The insurance commissioners for New York, California, and Washington state have announced that they will now be requiring insurers to disclose a climate change response plan that will outline the way in which they plan to respond to the changing risks that customers and businesses face as wildfires, severe storms, and rising sea levels become more common.
Until now, those three states have asked only about a third of the larger insurance companies to provide information in the form of responses to a survey, but for all other insurers, it was a voluntary act.
According to the California insurance commissioner, Dave Jones, the experience of his and other states as regulators is that if a response is required, then the response rate will be much higher than it would be if the decision to respond is left to the company, including whether or not they will provide the information as well as in what format and at what time.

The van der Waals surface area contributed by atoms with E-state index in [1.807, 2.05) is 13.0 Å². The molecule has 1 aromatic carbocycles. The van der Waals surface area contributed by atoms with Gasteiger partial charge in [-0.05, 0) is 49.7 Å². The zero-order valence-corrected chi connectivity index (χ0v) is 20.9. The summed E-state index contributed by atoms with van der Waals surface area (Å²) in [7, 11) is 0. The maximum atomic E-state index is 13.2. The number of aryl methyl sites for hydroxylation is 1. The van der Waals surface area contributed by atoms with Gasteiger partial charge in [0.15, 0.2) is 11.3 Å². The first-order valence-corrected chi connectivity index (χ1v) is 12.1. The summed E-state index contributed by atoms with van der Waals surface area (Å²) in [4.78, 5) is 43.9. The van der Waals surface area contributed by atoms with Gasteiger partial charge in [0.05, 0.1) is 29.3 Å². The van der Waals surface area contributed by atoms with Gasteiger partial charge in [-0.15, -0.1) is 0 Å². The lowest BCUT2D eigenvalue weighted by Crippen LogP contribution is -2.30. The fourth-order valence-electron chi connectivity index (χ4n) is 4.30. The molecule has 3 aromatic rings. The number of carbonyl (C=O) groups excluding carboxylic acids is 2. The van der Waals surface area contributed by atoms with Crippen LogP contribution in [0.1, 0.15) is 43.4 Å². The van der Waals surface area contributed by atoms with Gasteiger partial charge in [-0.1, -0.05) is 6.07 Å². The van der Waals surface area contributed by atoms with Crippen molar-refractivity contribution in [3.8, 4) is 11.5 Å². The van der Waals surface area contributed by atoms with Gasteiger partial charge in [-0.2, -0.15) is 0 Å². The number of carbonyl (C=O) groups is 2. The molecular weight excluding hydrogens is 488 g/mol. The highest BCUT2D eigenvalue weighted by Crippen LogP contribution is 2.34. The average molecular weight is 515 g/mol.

Jones explained that “Our goal is to have the most complete, best and accurate information possible for investors, the insurance industry, regulators and the broader public.”
The California economy is the ninth largest in the world, and, as such, has required it to be a leader in driving the industry toward forward-thinking methods as opposed to always looking to the past. A major part of this effort is to have the industry anticipate and respond to the way in which climate change will be altering liability. The new regulations within the state will concentrate on the role of the industry in the response of the entire country to climate change.
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